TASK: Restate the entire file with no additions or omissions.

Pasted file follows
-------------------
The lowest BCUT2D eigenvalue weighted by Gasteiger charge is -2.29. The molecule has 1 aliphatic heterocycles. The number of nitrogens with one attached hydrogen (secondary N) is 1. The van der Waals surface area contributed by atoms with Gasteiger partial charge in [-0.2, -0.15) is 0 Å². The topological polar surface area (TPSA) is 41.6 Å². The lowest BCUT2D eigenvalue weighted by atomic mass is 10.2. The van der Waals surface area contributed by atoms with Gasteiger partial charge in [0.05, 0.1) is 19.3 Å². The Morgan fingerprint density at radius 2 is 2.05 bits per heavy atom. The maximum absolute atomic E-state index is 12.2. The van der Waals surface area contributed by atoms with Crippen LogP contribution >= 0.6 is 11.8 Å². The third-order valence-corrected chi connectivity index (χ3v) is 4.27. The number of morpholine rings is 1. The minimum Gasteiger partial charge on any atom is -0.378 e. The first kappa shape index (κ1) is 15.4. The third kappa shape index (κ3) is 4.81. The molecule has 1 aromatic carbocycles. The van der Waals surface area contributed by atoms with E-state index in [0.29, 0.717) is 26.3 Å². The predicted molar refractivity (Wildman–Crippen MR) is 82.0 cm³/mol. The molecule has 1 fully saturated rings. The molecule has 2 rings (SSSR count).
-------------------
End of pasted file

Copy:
The lowest BCUT2D eigenvalue weighted by Gasteiger charge is -2.29. The molecule has 1 aliphatic heterocycles. The number of nitrogens with one attached hydrogen (secondary N) is 1. The van der Waals surface area contributed by atoms with Gasteiger partial charge in [-0.2, -0.15) is 0 Å². The topological polar surface area (TPSA) is 41.6 Å². The lowest BCUT2D eigenvalue weighted by atomic mass is 10.2. The van der Waals surface area contributed by atoms with Gasteiger partial charge in [0.05, 0.1) is 19.3 Å². The Morgan fingerprint density at radius 2 is 2.05 bits per heavy atom. The maximum absolute atomic E-state index is 12.2. The van der Waals surface area contributed by atoms with Crippen LogP contribution >= 0.6 is 11.8 Å². The third-order valence-corrected chi connectivity index (χ3v) is 4.27. The number of morpholine rings is 1. The minimum Gasteiger partial charge on any atom is -0.378 e. The first kappa shape index (κ1) is 15.4. The third kappa shape index (κ3) is 4.81. The molecule has 1 aromatic carbocycles. The van der Waals surface area contributed by atoms with E-state index in [0.29, 0.717) is 26.3 Å². The predicted molar refractivity (Wildman–Crippen MR) is 82.0 cm³/mol. The molecule has 1 fully saturated rings. The molecule has 2 rings (SSSR count).